Saturday, January 10, 2009

Worldling, wayfarer

A worldling is someone who has worldly pursuits: family, work. The spiritual path is a path of transcendence. In Buddhism a worldling is called prthagjanas. Now while in the FWBO, we are considered neither monastic or lay, in part because of the Theravadin emphasis on monasticism. seems too exclusive. You might say that the Mahayana was a reaction to literalism and monasticism. Reginald Ray's book The Buddhist Saints of India, argues that non-monastic Buddhists were written out of the cannon by the monastic writers. We want to make the path available for more than just people who retreat from society. It's important to empower people on the path, not say "you can't do it."

The danger of being a worldling is that you don't have enough solitude and privacy to practice in the deeper states of concentration. Another danger is being swept up, and losing the values of going for refuge to the Buddha, Dharma and Sangha. Whether the historical Buddha actually left a family or not is in a way not important. The transcendental example is perhaps more important than the worldling facts.

As I write this my sons flank me, and Sid The Science Kid is on the TV. I meditated for 18 minutes of my hoped for 40 minute meditation, and the kids woke up.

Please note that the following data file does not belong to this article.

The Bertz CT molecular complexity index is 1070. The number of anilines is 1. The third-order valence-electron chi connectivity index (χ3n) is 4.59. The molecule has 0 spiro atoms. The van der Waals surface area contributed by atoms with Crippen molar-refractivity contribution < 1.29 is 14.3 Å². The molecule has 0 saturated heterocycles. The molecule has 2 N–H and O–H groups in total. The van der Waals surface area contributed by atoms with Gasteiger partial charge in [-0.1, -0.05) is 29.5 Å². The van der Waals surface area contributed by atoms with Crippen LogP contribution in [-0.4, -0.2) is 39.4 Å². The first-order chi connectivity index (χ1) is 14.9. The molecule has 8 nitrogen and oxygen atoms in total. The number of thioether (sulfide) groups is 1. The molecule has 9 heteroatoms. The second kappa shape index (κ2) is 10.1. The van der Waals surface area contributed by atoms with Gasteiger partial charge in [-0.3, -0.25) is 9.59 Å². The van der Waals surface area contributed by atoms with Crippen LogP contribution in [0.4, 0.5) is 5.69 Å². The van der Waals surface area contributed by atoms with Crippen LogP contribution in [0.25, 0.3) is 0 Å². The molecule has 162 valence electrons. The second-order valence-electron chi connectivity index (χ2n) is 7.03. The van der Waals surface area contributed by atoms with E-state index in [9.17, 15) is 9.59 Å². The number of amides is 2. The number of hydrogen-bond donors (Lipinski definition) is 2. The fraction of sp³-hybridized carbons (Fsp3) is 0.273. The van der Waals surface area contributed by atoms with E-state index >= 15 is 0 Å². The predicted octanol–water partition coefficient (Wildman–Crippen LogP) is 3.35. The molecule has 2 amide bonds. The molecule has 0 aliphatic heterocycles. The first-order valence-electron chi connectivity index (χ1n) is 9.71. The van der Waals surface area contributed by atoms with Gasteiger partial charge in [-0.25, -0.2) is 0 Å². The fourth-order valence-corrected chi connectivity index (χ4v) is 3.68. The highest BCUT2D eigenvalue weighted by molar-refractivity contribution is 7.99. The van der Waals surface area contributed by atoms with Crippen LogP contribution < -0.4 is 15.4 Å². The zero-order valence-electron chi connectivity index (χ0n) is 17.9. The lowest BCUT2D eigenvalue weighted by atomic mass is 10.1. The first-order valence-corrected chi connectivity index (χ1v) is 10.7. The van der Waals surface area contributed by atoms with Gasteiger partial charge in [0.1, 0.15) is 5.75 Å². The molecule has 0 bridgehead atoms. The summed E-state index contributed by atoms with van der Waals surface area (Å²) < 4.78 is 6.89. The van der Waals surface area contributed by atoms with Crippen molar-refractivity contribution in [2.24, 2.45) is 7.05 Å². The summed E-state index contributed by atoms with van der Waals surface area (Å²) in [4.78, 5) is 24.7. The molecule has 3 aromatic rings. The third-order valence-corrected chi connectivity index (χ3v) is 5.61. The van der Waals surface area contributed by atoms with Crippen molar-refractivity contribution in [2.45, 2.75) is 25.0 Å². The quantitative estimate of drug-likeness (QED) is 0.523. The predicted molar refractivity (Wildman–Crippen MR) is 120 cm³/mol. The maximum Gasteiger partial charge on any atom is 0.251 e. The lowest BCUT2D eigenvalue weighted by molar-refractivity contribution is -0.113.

I've recently been swamped, starting a new job. I work, go to school, and now I've added on the pressure of having to pass the licensing exam for clinical social workers. This weekend, and until I pass my test, I really need to pass up on most of the Buddhist activities I usually do. I've been swept up in the tide of worldly things. I have anxiety about that. My motivation is to settle my life down so that I can spend more time doing Buddhisty things.

I recently had a post about what inspires me.
In that post I discussed how retreat and deep meditation experience inspire me. Another inspiration for me is reading. I recently finished No Time To Lose by Pema Chodron, and now I'm working on Sangharakshita's A Survey of Buddhism. This is a hugely inspiring book. I noted recently that they came out with The Essential Sangharakshita from Wisdom Publishing. But I digress. My point is that snatching some reading of the Dharma is a way to keep in contact with my going for refuge, when sangha is not around and I don't have the space to meditation.

Another struggle I'm having is that I used to meditate in the morning. I worked 8-4 and so I left before the kids woke up. I could get up early and meditate (most days). But now I work at night, and I go to bed so late I can't get up before they do. So what do I do. I can walk the boys to school and then meditate, which I do some days. I am particularly struggling to meditate before I go to bed. I love doing it first thing in the day, but I'm somehow not successful in doing it last thing of the day. Anyone have any suggestions for meditating before bed?

Perhaps I need to emphasize what I can on the path. Walking to and from work, which I do when I can, has a meditative quality, and I can always work on my ethics, falling in line with the my ideals and the ten pillars. I think my job and family life is spiritualized, I challenge myself to be spiritual in these contexts. I think another practice is patience until things settle down. I'm not always going to be this busy.

My son says he's hungry. I'd better get breakfast going.

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